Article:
From Misconception to Outbreak

Richard A. Kimball, Jr.
12 Mar, 2015 Richard A. Kimball, Jr.

Here we are again.  Facing another outbreak after almost 14 years of being a measles-free country.   I remember the year 2000 when the government said that they have completely eradicated the disease. Many of us have not seen this one coming, but it is here again, and affecting the health of many newborn children.

Since the outbreak started early this year, many reports have surfaced telling where the virus actually came from. Dr. Elizabeth Lee Vliet in her article on WND commentary stated two possible reasons. One will be illegal immigrants carrying “unwanted guests” of viruses, bacteria and fungal diseases. And a second one will involve one of the most heated medical debates that started late last year and that would be the anti-vaccine groups of parents not vaccinating their kids.

But what is it exactly that made these anti-vaccine groups from keeping their children get vaccinated? In an article in the Huffington Post, Robert Klitzman, a medical doctor and professor of psychiatry at Columbia University, stated that it was deception that led to this unfortunate situation.

In Klitzman’s own words, “In 1998, a British surgeon, Dr. Andrew Wakefield, published a paper in The Lancet with 12 co-authors, reporting that the measles, mumps and rubella (MMR) vaccine was associated with “regressive autism” and colitis in 12 children. The paper ignited and propelled anti-vaccine campaigns throughout the world.”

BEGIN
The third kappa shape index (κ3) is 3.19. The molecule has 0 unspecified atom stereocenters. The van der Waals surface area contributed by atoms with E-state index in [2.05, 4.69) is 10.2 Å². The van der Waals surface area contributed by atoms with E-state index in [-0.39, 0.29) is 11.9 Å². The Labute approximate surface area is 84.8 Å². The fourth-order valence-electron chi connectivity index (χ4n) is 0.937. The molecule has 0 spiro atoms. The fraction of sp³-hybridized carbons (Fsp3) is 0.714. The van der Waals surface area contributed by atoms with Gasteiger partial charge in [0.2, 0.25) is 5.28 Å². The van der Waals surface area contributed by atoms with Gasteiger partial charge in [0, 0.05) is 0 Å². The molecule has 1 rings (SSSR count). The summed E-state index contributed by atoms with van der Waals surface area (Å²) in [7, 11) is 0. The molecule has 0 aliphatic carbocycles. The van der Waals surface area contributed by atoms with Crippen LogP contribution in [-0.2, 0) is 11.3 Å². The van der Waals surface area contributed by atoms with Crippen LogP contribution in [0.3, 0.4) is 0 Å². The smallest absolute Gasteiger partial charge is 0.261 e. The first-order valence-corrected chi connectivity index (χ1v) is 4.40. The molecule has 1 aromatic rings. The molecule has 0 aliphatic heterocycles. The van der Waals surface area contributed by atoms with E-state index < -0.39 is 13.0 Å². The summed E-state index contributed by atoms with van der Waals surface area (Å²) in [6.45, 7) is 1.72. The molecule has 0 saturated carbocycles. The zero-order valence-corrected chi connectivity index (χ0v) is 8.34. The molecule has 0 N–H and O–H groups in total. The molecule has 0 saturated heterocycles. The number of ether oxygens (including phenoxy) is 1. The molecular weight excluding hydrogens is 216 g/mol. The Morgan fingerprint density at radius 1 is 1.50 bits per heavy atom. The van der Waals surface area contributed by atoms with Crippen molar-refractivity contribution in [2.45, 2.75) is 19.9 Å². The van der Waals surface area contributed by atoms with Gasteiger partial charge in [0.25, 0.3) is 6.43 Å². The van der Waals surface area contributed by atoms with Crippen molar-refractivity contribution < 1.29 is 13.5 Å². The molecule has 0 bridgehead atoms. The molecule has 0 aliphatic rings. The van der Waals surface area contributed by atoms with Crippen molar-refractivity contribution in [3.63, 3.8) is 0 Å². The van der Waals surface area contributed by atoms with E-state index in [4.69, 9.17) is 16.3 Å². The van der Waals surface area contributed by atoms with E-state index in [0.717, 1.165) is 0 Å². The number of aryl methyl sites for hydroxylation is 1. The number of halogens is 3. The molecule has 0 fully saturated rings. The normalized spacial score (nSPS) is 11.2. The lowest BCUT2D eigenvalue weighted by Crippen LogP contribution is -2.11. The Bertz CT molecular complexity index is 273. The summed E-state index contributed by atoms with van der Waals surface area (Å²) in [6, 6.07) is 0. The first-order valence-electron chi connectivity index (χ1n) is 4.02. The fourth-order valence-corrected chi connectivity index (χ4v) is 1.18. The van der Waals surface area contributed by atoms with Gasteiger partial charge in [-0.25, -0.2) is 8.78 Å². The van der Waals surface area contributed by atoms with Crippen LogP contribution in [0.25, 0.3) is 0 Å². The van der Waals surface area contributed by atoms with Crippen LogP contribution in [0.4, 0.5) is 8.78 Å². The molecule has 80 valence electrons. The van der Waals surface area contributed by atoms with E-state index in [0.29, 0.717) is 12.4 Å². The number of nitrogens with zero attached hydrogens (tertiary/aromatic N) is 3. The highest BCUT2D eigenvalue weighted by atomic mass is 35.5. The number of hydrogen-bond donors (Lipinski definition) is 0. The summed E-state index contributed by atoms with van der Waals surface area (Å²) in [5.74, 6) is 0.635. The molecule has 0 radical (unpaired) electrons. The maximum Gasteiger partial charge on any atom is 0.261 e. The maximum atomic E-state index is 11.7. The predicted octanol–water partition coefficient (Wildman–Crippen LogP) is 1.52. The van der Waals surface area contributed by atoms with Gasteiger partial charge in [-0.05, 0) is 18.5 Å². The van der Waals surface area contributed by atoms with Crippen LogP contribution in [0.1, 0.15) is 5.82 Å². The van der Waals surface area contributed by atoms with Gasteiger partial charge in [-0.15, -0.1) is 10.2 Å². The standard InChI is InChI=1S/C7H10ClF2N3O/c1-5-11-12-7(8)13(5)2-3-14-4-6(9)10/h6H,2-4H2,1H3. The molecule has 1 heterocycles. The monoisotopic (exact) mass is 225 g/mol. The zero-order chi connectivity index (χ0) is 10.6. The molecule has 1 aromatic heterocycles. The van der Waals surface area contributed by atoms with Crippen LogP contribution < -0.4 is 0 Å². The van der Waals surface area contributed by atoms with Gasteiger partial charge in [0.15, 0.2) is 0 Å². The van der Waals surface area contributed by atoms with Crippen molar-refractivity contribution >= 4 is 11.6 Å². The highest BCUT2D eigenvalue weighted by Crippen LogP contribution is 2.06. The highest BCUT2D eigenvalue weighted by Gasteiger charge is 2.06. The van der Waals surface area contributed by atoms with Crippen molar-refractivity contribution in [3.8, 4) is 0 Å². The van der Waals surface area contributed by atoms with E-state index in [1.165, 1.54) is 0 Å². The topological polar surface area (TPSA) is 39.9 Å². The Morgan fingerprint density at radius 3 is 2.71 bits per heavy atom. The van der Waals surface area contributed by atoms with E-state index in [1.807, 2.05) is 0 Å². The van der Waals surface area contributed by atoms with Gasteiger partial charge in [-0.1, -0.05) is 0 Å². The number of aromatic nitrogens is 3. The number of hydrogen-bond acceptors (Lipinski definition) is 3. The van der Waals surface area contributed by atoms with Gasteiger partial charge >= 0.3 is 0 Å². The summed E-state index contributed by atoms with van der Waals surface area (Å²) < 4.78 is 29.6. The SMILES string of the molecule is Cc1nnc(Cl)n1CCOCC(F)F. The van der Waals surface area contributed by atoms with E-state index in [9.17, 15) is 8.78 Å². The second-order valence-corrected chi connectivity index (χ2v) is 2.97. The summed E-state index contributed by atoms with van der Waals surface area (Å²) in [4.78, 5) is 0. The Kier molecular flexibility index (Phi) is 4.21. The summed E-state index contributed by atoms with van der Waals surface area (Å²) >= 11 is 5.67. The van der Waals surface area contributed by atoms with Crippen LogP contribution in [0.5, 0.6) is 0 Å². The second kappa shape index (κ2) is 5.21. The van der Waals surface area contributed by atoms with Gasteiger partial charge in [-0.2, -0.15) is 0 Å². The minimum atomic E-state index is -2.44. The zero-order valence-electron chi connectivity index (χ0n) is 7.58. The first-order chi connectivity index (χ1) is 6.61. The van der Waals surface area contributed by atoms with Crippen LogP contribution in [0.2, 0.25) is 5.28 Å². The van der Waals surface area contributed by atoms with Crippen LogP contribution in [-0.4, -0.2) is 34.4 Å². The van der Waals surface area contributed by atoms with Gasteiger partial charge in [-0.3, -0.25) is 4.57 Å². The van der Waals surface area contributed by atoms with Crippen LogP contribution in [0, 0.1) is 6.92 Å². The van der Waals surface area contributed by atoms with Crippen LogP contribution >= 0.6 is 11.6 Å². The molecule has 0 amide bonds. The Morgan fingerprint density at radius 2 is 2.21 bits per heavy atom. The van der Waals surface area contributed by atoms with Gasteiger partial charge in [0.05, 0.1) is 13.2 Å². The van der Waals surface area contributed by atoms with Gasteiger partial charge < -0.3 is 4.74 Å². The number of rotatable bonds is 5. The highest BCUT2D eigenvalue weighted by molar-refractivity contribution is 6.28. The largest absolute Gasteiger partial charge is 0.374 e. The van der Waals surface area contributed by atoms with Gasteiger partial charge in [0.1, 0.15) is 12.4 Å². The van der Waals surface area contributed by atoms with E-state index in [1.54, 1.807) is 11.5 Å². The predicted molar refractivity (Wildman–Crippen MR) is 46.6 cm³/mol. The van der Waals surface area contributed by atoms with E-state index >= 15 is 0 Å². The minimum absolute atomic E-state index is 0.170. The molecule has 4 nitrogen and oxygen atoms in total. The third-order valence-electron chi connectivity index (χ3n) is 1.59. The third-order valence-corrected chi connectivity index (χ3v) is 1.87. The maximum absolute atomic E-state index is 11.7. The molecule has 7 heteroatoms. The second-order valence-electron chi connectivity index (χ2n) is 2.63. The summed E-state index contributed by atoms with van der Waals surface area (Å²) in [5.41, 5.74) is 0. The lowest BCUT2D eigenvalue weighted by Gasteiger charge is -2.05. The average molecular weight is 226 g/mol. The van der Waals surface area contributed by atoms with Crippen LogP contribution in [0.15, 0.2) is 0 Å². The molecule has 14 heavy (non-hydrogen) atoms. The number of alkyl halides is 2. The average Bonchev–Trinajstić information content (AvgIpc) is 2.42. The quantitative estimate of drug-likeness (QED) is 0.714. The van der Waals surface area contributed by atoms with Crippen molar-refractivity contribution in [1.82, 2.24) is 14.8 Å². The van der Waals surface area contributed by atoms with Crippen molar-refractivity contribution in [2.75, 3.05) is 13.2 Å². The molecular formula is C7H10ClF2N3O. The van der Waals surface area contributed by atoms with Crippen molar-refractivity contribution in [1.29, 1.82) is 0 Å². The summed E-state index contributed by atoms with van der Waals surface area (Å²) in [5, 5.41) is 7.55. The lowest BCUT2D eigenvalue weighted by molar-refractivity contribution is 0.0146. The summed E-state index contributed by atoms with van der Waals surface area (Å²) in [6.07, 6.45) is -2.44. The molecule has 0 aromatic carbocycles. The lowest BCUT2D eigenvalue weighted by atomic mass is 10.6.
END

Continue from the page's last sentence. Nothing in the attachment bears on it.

According to the Columbia University professor, investigators found out that Wakefield forged the research. The investigation lasted 217 days and the study was removed from publication 12 years after it was distributed.

Recently, Senator Rand Paul, in his interview with CNN, was surrounded by controversy when he said that it had come to his knowledge that vaccines could possibly cause “profound mental disorders.”

But the Senator quickly clarified that he supports vaccination, and he and his children were all vaccinated, and that he just wanted to raise the possibility of vaccines imposing a threat in human bodies.

He added: For a healthcare professional like me who has dedicated his career to constantly improving the lives of people, this issue is extremely important and it concerns me. I personally believe that vaccines are mandatory and it guarantees health precaution especially to newborns.

5 Responses

  • Spence Mar

    Ignorance and carelessness cause diseases to spread. When people ignore preventive actions such as vaccination, disease s find a way to infect others who are similarly unprotected from the virus. I think an outbreak is either the result of ignorance or a failure of the health system.

  • carl

    It showed that the government has become too confident. I think it’s about time that the government should include this in its program, and should draft a continuous program.

  • Melissa

    Lack of awareness is one of the causes of this outbreak. Everyone should be educated so they can learn about the risks of not vaccinating.

  • Tania

    I wouldn’t necessarily say the government became too confident. I think the people, however, have become too confident or too cautious, and they should be more educated with situations like this. More interesting health topics on https://twitter.com/richakimballjr

  • Randolph

    I never understood why people don’t vaccinate. It seems like it’s the “in” thing to do. Thank you, Mr. Richard Kimball, for writing this. We definitely need to get some more awareness out there. I just followed you on twitter to keep up to date with your information.

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